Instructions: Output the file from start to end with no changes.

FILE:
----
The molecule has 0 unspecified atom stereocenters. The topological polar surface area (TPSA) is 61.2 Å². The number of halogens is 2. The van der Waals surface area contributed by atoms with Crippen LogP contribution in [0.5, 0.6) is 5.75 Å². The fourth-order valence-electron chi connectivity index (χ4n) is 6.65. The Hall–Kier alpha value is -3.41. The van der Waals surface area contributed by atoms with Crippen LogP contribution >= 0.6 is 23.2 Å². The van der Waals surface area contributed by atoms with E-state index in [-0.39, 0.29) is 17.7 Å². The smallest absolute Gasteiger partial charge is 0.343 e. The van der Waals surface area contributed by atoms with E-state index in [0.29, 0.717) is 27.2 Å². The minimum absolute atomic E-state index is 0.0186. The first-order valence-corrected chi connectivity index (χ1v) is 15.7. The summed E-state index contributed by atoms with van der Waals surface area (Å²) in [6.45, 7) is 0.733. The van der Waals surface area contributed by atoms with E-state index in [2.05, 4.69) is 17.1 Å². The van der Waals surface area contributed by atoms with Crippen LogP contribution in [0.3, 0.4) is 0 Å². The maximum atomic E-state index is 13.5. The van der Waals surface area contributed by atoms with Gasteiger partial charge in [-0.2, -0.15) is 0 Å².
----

The molecule has 0 unspecified atom stereocenters. The topological polar surface area (TPSA) is 61.2 Å². The number of halogens is 2. The van der Waals surface area contributed by atoms with Crippen LogP contribution in [0.5, 0.6) is 5.75 Å². The fourth-order valence-electron chi connectivity index (χ4n) is 6.65. The Hall–Kier alpha value is -3.41. The van der Waals surface area contributed by atoms with Crippen LogP contribution >= 0.6 is 23.2 Å². The van der Waals surface area contributed by atoms with E-state index in [-0.39, 0.29) is 17.7 Å². The smallest absolute Gasteiger partial charge is 0.343 e. The van der Waals surface area contributed by atoms with E-state index in [0.29, 0.717) is 27.2 Å². The minimum absolute atomic E-state index is 0.0186. The first-order valence-corrected chi connectivity index (χ1v) is 15.7. The summed E-state index contributed by atoms with van der Waals surface area (Å²) in [6.45, 7) is 0.733. The van der Waals surface area contributed by atoms with E-state index in [2.05, 4.69) is 17.1 Å². The van der Waals surface area contributed by atoms with Crippen LogP contribution in [0.3, 0.4) is 0 Å². The maximum atomic E-state index is 13.5. The van der Waals surface area contributed by atoms with Gasteiger partial charge in [-0.2, -0.15) is 0 Å².